Angel Cake Roll w/ Lemon Cream & Balsamic Strawberries

Angel Food cake is definitely a nostalgic dessert for many of us. I have always been intrigued by the experience of nostalgia, an emotion defined as, ‘a wistful desire to return in thought or in fact to a former time in one’s life, to one’s home or homeland, or to one’s family and friends; a sentimental yearning for the happiness of a former place or time’.

Growing up on a farm where chickens and eggs were part of the equation, angel food cake with fresh fruit was a special summertime treat.

The crown jewel of cakes when it comes to a light, and fluffy texture. Butter-less, oil-less and yolk-less, this cake is a fat-free marvel ( of course, don’t mention the sugar calories, if that matters ).

I recall my mother’s angel food cake, amazingly tall and light as a feather. It had its own special pan and was always cooled, precariously balanced upside down on the kitchen counter.

It seems that the earliest print evidence for commercial angel food cake MIX was around 1942. The brand was called EZY Angel Cake Mix produced by a company called Blair Inc. from Atchison, Kansas in the USA. In 1949 a full page ad promoting this product stated:

‘all you have to do is add water … For ease in preparation, the ingredients have been divided into two separate plastic bags. One contains the mix of egg whites, flavoring slice, salt and sugar; the other contains the special flour mixture. Contents of the first bag, with the addition of water, are beaten to the proper stiffness and the contents of the second bag are then folded into the mixture. The batter is poured into a tube pan and baked in a hot oven. It’s just that simple! Results have proven to be uniform in all cases, enabling anyone to make an angel food cake of such airy, snowy goodness that it delights the most particular tastes. The mix comes in two sizes — a large 14-egg package and a medium sized 8-egg package. Once you have tried it, you won’t want to be without it. Your family will love it…”.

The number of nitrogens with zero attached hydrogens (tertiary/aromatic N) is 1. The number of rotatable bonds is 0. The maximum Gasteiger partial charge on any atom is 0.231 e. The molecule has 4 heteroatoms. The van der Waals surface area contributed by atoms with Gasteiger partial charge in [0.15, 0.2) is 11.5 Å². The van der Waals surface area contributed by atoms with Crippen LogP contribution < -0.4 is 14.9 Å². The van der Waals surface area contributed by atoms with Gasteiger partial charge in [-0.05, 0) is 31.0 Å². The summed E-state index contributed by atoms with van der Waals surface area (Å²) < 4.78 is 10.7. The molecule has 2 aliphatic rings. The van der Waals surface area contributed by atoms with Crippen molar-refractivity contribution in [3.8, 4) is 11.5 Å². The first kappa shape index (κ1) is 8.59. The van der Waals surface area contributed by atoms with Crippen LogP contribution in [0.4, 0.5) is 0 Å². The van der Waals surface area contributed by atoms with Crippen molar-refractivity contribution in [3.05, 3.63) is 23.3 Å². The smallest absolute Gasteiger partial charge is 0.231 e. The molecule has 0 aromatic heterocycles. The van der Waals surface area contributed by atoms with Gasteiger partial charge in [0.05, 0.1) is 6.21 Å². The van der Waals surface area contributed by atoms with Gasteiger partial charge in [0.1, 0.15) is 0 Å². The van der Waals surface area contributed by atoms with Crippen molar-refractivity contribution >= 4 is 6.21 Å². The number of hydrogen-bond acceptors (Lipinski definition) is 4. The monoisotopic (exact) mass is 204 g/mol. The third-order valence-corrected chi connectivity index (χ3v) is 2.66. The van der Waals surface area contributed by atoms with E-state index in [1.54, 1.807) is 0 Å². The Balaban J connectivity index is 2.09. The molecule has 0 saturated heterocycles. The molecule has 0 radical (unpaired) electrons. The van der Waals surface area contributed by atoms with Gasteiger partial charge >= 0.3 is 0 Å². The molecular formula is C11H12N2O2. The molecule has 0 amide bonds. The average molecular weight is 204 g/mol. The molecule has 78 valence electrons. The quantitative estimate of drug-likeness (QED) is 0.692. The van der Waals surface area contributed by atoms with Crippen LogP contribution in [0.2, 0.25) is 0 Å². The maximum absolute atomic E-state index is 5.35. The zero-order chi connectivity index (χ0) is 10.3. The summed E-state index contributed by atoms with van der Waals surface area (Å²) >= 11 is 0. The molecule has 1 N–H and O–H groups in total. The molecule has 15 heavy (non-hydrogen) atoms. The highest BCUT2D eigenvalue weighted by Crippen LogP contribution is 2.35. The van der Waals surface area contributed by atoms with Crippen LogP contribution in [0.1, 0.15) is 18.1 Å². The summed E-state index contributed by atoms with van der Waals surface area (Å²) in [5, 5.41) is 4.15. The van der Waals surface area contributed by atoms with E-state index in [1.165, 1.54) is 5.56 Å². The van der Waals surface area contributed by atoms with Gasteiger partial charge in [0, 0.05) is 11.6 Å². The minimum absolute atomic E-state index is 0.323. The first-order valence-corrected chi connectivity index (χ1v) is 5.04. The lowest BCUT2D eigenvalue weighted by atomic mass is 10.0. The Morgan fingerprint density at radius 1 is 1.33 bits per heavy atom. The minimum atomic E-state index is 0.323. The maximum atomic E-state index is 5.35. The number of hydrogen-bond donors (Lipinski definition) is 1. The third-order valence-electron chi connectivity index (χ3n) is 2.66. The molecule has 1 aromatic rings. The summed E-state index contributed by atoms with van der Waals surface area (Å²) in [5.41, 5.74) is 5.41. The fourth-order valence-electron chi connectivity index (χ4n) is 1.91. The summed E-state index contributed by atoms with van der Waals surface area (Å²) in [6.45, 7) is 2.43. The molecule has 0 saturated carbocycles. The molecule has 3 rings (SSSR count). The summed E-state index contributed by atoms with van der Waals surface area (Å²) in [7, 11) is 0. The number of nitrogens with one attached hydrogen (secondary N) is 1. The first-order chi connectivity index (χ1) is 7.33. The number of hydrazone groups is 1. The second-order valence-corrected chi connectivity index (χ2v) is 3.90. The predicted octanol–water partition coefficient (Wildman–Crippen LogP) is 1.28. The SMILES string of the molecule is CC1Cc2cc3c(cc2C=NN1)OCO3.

Brion has always loved angel food. I was thinking since his birthday is getting close, it was a good time to make some in a cake roll style with lemon filling and balsamic strawberries. If you feel like trying this recipe, its your choice to either use a mix or do it from scratch. I’m sure it will be great either way.

Print Recipe
Angel Cake Roll w/ Lemon Cream & Balsamic Strawberries
Course dessert
Cuisine American
Servings
Ingredients
Angel Food Cake Roll
Lemon Cream Filling
Balsamic Strawberries
Course dessert
Cuisine American
Servings
Ingredients
Angel Food Cake Roll
Lemon Cream Filling
Balsamic Strawberries
Instructions
Angel Cake Roll
  1. Preheat oven to 350 F. Line a 15 X 10-inch jelly roll pan with parchment paper, set aside. Crack the eggs & separate the whites into a mixing bowl. Set whites aside to warm to room temperature.